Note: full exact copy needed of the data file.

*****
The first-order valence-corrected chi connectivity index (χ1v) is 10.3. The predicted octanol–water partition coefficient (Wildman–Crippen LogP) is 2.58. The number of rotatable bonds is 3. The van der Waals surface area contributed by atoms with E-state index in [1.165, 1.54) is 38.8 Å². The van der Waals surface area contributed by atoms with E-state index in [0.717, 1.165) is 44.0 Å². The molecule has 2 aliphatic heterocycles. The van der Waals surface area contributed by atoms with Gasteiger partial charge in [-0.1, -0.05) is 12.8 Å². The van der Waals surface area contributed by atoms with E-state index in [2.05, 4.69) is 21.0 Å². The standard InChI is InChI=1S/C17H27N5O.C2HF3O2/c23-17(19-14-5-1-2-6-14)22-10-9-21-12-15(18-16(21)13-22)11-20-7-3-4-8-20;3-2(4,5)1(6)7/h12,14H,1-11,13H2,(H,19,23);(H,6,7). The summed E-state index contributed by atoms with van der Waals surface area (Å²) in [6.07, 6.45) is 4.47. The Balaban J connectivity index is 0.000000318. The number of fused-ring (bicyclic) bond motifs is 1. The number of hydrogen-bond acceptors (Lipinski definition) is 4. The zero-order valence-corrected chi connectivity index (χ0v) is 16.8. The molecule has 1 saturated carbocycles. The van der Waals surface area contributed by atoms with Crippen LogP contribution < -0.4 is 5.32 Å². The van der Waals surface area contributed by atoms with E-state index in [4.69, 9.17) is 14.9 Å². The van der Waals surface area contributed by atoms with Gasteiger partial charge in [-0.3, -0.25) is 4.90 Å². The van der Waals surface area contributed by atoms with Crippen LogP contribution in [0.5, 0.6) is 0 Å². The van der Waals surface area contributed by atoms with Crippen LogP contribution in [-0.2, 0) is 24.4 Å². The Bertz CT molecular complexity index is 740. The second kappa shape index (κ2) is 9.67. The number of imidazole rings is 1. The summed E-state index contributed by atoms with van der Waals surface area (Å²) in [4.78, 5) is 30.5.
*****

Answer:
The first-order valence-corrected chi connectivity index (χ1v) is 10.3. The predicted octanol–water partition coefficient (Wildman–Crippen LogP) is 2.58. The number of rotatable bonds is 3. The van der Waals surface area contributed by atoms with E-state index in [1.165, 1.54) is 38.8 Å². The van der Waals surface area contributed by atoms with E-state index in [0.717, 1.165) is 44.0 Å². The molecule has 2 aliphatic heterocycles. The van der Waals surface area contributed by atoms with Gasteiger partial charge in [-0.1, -0.05) is 12.8 Å². The van der Waals surface area contributed by atoms with E-state index in [2.05, 4.69) is 21.0 Å². The standard InChI is InChI=1S/C17H27N5O.C2HF3O2/c23-17(19-14-5-1-2-6-14)22-10-9-21-12-15(18-16(21)13-22)11-20-7-3-4-8-20;3-2(4,5)1(6)7/h12,14H,1-11,13H2,(H,19,23);(H,6,7). The summed E-state index contributed by atoms with van der Waals surface area (Å²) in [6.07, 6.45) is 4.47. The Balaban J connectivity index is 0.000000318. The number of fused-ring (bicyclic) bond motifs is 1. The number of hydrogen-bond acceptors (Lipinski definition) is 4. The zero-order valence-corrected chi connectivity index (χ0v) is 16.8. The molecule has 1 saturated carbocycles. The van der Waals surface area contributed by atoms with Crippen LogP contribution < -0.4 is 5.32 Å². The van der Waals surface area contributed by atoms with E-state index in [4.69, 9.17) is 14.9 Å². The van der Waals surface area contributed by atoms with Gasteiger partial charge in [-0.3, -0.25) is 4.90 Å². The van der Waals surface area contributed by atoms with Crippen LogP contribution in [0.5, 0.6) is 0 Å². The van der Waals surface area contributed by atoms with Crippen LogP contribution in [-0.2, 0) is 24.4 Å². The Bertz CT molecular complexity index is 740. The second kappa shape index (κ2) is 9.67. The number of imidazole rings is 1. The summed E-state index contributed by atoms with van der Waals surface area (Å²) in [4.78, 5) is 30.5.